James Bond and the Vesper

The original James Bond, Sean Connery, lights a cigarette.

You know, it’s a funny thing. I’m a huge James Bond fan, but I’ve never been big on either reading the books or watching the movies. Huh? I know, makes no sense whatsoever. But Bond is the coolest of the cool. (Sean Connery is still the Number One Bond, but I have to say, Daniel Craig surely has that whole dangerous bad-boy thing going on. Connery has some serious competition.)

And there is nothing cooler than what, to me, is the ultimate James Bond martini. Yes, the Vesper, immortalized in Casino Royale. (As a bit of trivia, as far as I know, that is the only time that specific cocktail ever makes an appearance.)

So, how does James Bond make his perfect cocktail? Well, it’s a pretty simple recipe. Let’s take a trip back in time… The year is 1954. Swanson introduced the TV dinner. Marilyn Monroe married Joe DiMaggio. And Ian Fleming introduced us to James Bond.

With the publication of Casino Royale, Ian Fleming presented Commander James Bond of the Secret Intelligence Service, or MI6. Since then, James Bond has become an icon. He’s the coolest of the cool, famous for his exotic gadgets, incredible cars, and sexy women.

And his martini. Shaken, not stirred.

Bond gives this detailed drink order during a meeting with CIA contact Felix Leitner. He eventually dubs the drink the Vesper after his love interest, Vesper Lynd. Unfortunately for their romance, Vesper is also a double agent, but that’s for another story. A bit of Bond trivia: Lynd is the only woman Bond ever proposed to, other than his wife, Tracy.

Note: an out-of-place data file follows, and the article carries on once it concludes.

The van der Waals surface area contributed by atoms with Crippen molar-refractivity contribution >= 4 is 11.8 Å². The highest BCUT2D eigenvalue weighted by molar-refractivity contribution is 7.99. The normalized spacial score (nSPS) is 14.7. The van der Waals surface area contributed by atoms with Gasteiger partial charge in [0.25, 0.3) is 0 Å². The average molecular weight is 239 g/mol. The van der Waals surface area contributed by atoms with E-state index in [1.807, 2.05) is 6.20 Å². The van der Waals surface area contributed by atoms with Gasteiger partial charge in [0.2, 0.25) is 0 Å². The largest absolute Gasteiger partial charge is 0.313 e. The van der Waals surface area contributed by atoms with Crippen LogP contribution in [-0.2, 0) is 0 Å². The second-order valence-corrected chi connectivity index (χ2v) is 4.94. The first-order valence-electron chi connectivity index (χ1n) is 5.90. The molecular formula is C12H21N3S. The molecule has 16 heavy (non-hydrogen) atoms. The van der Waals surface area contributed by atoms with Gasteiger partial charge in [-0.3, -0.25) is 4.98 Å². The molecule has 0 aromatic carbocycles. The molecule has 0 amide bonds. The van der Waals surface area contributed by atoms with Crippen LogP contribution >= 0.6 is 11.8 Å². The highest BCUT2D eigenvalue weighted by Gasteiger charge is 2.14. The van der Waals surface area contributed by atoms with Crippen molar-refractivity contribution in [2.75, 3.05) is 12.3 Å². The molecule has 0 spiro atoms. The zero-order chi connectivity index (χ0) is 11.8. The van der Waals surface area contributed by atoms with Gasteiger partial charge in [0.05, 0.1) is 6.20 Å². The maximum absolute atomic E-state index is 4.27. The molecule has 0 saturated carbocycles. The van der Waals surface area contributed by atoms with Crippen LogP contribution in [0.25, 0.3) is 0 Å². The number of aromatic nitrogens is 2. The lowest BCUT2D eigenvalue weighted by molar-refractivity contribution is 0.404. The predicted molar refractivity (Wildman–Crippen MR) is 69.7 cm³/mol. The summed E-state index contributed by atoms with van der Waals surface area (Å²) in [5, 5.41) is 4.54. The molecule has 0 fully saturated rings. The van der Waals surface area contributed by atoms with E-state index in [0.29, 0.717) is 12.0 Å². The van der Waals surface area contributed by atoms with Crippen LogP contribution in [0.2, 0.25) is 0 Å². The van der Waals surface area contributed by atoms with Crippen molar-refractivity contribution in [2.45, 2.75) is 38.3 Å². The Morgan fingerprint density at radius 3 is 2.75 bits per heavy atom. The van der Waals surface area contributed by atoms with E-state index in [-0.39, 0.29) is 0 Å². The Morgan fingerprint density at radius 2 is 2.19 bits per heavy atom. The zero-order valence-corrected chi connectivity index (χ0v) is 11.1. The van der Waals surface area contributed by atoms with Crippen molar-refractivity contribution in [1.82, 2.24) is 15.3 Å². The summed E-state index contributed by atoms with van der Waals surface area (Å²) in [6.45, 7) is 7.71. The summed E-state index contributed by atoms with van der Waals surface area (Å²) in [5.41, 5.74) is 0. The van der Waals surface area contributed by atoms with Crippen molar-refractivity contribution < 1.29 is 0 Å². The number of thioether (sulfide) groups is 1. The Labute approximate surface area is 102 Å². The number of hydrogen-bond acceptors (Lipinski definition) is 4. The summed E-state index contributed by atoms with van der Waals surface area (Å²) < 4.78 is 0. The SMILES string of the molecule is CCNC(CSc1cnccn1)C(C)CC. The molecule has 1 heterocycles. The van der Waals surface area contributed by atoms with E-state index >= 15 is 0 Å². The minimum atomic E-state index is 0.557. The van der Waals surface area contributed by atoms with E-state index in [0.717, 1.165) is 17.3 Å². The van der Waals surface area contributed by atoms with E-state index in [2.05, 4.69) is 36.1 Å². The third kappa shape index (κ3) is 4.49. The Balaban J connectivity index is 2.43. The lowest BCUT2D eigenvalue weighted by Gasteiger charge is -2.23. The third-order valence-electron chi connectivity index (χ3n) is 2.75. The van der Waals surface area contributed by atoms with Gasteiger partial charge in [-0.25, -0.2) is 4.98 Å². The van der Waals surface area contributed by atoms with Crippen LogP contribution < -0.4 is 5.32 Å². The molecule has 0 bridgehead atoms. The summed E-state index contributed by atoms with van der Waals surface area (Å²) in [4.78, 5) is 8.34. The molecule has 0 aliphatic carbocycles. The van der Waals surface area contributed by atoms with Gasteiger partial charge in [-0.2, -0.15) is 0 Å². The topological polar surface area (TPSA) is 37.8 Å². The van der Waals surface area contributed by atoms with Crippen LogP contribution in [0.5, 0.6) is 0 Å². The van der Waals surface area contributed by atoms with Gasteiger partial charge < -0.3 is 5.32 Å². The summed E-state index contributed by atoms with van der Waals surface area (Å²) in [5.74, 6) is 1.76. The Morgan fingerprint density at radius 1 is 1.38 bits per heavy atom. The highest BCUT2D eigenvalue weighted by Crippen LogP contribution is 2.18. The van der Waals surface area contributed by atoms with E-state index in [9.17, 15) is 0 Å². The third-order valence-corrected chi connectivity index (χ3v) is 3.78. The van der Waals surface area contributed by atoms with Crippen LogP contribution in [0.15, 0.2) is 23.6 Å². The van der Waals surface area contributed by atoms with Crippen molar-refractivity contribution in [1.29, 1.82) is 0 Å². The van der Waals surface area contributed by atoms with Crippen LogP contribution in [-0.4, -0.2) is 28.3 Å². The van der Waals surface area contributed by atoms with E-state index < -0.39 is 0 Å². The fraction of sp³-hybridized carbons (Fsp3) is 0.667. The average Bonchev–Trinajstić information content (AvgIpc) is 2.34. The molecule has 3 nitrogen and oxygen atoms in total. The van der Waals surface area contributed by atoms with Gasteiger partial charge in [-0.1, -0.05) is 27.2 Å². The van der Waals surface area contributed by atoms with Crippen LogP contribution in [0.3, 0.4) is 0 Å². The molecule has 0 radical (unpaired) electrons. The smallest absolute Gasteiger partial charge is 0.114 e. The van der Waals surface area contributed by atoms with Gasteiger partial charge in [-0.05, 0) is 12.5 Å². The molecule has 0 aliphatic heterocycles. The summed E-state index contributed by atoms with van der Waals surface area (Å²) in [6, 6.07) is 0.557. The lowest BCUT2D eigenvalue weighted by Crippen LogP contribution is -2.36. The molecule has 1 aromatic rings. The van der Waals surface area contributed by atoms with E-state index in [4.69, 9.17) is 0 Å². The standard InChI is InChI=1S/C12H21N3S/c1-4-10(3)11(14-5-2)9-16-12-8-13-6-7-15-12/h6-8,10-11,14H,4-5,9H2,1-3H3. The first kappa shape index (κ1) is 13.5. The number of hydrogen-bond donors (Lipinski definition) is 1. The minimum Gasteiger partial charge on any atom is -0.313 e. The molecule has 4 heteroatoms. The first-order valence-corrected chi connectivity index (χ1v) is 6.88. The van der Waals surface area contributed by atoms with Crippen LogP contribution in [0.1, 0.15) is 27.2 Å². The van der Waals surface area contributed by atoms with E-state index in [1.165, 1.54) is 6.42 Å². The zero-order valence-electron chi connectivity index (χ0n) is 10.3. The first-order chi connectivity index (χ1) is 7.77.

The Martini as Ordered by James Bond

“A dry martini,” he said. “One. In a deep champagne goblet.”

“Oui, monsieur.”

“Just a moment.  Three measures of Gordon’s, one of vodka, half a measure of Kina Lillet.  Shake it very well until it’s ice-cold, then add a large, thin slice of lemon peel.  Got it?”

“Certainly, monsieur.” The barman seemed pleased with the idea.

“Gosh, that’s certainly a drink,” said Leiter.

Bond laughed.

“When I’m…er…concentrating,” he explained, “I never have more than one drink before dinner. But I do like that one to be large and very strong and very cold and very well-made. I hate small portions of anything, particularly when they taste bad. This drink’s my own invention. I’m going to patent it when I can think of a good name.”

Making the Vesper Martini Today

Because of product changes over the years, making the Vesper is now a bit of challenge. For instance, Kina Lillet is no longer available. Lillet Blanc or a dry vermouth can be substituted, but they lack Kina Lillet’s distinctive bitterness. Adding a dash or two of Angostura bitters will help re-create the proper flavor. Better yet, if it’s available, add a dash of quinine powder. (For the record, the bitters will be much easier to find.)

Back in 1954 when Bond was ordering his first Vesper, Gordon’s Gin was 94 proof. Since then, Gordon’s has been reformulated to less than 80 proof. Try substituting Tanqueray Gin to keep the traditional flavor of the higher proof gin.

While Bond was choosy about his gin, in the books he never specified a particular brand of vodka. He did make one suggestion on the topic, though, mentioning to the waiter that the martini would be better made with vodka made with grain instead of potatoes, if a grain vodka was available. Bond might be disappointed with today’s Lillet or Gordon’s, but he’d probably be very happy with the variety of vodkas available to this generation’s martini fans.

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